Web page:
N’DJAMENA/NIAMEY (Reuters) - Chad and Niger launched a joint army operation against Boko Haram militants in Nigeria on Sunday, military sources said, stepping up a regional push to end the Sunni Muslim group’s six-year insurgency.
Boko Haram has expanded cross-border raids into Cameroon, Chad and Niger in recent months. This has spurred Nigeria’s neighbours to retaliate, although cooperation between them and Abuja has been limited and at times strained.
Sunday’s strike marks Niger’s first major push into Nigerian territory to combat Boko Haram. It had until now only defended itself against militant incursions in border areas.
Nigeria’s government appealed for greater international help in combating the insurgency after Boko Haram pledged allegiance on Saturday to Islamic State, the violent jihadi organisation that rules a self-declared caliphate in parts of Iraq and Syria.
Chad, backed by its air force, has already sent troops many kilometres inside northeastern Nigeria, winning back areas from the Sunni jihadist group near the Cameroon border.
“We can confirm that Chadian and Nigerien forces launched an offensive this morning from Niger. The offensive is underway,” said Colonel Azem Bermandoa, spokesman for Chad’s army.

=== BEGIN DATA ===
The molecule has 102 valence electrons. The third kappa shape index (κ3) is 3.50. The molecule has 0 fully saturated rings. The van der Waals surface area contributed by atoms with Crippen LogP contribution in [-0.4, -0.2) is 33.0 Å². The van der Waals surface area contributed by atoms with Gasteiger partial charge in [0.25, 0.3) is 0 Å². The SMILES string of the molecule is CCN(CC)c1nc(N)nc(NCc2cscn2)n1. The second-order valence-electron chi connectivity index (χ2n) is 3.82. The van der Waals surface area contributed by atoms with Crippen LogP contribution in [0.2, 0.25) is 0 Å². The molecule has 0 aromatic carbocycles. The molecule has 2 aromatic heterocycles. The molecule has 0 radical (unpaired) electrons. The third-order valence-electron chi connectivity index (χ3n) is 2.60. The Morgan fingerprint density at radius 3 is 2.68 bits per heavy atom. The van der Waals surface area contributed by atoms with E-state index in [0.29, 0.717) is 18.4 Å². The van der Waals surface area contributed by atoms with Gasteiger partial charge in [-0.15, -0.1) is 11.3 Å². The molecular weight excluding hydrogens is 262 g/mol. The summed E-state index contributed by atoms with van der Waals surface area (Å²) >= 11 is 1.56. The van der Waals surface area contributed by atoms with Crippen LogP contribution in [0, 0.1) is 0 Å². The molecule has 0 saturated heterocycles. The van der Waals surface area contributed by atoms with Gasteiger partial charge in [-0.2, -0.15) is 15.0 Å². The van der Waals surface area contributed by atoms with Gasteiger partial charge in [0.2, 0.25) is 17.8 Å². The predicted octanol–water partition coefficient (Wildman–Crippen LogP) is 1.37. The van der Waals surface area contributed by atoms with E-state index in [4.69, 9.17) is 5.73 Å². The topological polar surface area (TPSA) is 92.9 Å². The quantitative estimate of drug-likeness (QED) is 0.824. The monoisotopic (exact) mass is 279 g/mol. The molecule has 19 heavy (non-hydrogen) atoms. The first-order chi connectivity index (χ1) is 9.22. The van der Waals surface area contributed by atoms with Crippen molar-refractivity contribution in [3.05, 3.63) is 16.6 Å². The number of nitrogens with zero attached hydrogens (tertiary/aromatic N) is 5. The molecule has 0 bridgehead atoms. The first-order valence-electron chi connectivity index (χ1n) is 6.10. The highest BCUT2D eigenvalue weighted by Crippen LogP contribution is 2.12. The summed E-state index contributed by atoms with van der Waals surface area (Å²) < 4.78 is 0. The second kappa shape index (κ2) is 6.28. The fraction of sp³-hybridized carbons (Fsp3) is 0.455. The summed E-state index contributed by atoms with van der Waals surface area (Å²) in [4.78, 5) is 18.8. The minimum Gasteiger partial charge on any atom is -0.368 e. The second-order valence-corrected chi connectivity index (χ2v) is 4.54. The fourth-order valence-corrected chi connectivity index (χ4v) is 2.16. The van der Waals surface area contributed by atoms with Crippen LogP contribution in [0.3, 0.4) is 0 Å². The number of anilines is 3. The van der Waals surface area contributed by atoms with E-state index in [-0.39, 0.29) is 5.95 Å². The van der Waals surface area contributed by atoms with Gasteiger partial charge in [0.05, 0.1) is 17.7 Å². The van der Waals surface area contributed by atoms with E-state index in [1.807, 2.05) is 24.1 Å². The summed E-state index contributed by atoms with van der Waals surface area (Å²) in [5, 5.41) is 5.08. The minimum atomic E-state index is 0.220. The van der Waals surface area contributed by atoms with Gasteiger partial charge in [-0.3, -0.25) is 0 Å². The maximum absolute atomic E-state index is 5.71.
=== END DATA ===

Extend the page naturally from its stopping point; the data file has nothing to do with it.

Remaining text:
One of the Niger sources said Abuja had given the green light for the operation.
Chris Olukolade, spokesman for Nigeria’s defence headquarters, said in a statement “there were some preemptive manoeuvres along an axis in the theatre. Nigerian forces were also involved.”
A witness in Niger’s southeastern town of Diffa said he saw at least 300 vehicles, including army jeeps with heavy weapons as well as water and fuel trucks, leaving barracks overnight and heading to the border.
Niger military sources reported fighting near the border river of Komadugu, adding the plan was to head south towards the Nigeria towns of Damasak and Malam Fatori.
The African Union agreed to set up a regional force to combat the group in late January and is pushing for a U.N. Security Council mandate for the operation.
It was unclear how many soldiers were involved in Sunday’s military push, which came the day after suspected Boko Haram insurgents killed at least 50 people in four bomb attacks in Maiduguri in northeastern Nigeria.
Those were the worst attacks in the city, Boko Haram’s birthplace and the chief town of Borno state, since the group tried to take it in late January and again in early February.
Boko Haram wants Maiduguri as the capital of the Islamic state it is seeking to create in northeastern Nigeria. It currently controls territory about the size of Belgium in that region
Additional reporting by Isaac Abrak in Abuja, Writing by Emma Farge and Jon Boyle; Editing by Tom Heneghan